The therapist must repeatedly remind the patient that the process will also reward him or her with better and better feelings, ultimately becoming its own reward: that terrible emptiness called 'boredom' being replaced by feeling, both painful and joyous.

In cases where brain damage is too severe to permit of this on its own, new developments in technology in the next decades will bring implantable devices that may be able to be used in the brain, along with other means including synthetic replacement neurotransmitters, to carry nerve impulses along paths formerly silent and unused in the sociopath's brain. Although such devices would have to be used with extreme care to avoid causing violent convulsive seizures, some of the anti-convulsant medications that are already being prescribed to sociopaths in test trials could possibly prevent this unwelcome side-effect.

In the present, therapy is hard to come by for anybody not extremely wealthy, and for sociopaths, many of whom are unable to work, it is even that much harder to find help. But it exists. And, looking at some observations posted at other similar questions by others, one can see that a very popular opinion is that sociopaths, psychopaths, are all "evil" and undeserving of help!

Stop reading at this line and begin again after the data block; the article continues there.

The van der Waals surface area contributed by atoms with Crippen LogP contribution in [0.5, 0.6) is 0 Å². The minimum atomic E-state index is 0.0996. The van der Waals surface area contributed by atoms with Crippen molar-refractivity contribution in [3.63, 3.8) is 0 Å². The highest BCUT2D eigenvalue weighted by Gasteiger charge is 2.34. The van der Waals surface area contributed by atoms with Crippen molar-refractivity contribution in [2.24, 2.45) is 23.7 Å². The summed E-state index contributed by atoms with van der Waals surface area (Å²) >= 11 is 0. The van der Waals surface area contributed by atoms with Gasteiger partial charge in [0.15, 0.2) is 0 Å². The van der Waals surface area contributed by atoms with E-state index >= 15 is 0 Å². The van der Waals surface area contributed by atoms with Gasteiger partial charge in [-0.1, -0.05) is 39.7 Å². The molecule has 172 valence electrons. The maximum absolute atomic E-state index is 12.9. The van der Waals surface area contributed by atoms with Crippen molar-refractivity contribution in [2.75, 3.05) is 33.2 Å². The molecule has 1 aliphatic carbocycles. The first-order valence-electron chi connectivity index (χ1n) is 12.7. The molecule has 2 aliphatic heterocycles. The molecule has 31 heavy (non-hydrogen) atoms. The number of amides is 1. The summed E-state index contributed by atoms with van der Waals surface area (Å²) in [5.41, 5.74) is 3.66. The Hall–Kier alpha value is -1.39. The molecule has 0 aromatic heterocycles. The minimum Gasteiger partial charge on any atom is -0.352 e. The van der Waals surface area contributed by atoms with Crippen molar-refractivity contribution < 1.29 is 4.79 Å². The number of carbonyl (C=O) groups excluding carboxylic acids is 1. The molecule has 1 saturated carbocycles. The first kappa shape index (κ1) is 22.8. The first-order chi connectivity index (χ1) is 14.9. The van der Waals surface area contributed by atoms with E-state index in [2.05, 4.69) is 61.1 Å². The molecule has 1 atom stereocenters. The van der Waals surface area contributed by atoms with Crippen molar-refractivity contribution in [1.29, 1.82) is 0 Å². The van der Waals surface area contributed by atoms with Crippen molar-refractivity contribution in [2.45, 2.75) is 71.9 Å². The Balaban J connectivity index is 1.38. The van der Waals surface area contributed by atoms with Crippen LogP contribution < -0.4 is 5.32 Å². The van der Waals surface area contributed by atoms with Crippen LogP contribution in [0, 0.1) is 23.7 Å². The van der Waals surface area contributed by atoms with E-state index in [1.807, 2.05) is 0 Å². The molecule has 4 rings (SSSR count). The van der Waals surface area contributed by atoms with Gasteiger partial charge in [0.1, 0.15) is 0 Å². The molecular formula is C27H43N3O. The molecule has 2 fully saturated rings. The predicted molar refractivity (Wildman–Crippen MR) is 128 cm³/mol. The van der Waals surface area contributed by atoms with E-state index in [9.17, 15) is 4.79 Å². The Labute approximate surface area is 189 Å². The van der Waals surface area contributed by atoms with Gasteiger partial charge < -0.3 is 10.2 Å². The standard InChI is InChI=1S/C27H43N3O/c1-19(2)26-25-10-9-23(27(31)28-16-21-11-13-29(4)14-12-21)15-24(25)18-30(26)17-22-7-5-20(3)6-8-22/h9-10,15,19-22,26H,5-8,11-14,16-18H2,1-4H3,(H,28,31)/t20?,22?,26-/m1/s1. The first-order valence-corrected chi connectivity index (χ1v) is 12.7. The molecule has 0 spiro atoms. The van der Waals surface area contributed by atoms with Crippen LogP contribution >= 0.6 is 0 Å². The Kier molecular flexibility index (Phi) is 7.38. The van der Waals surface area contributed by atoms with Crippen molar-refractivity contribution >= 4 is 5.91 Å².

One very important point, therefore, is that, most certainly, no one helps sociopaths by repeatedly calling them 'evil'! That kind of response cannot possibly help anyone. A sociopath before treatment cannot trust anyone and must learn the fundaments of trust and interaction between people. No one who is persuaded to believe that he or she is just plain bad can sustain any hope for change. It becomes a vicious cycle: the sociopath, being told he or she is evil and cannot be helped, gives up, and in frustration and anger lashes out again at people, and in response to that, people say that their original point is proven.

The main reason sociopaths don't usually seek help is that they can't trust, rather than that they like being as they are. Plus, they can often sense exactly what sort of a response any call for help on their part is most likely to elicit from professionals and lay folk alike. Sociopaths are not breezing along in paradise. It isn't all a game. It's a truly miserable existence. And it can be made better. It may not be "curable" yet, but it most certainly isn't as hopeless as so many people say. There is therefore nothing to be gained and much to be lost when therapists and lay folk try to ostracize sociopaths from the human race entirely! Sensationalism and superstition will only prevent progress.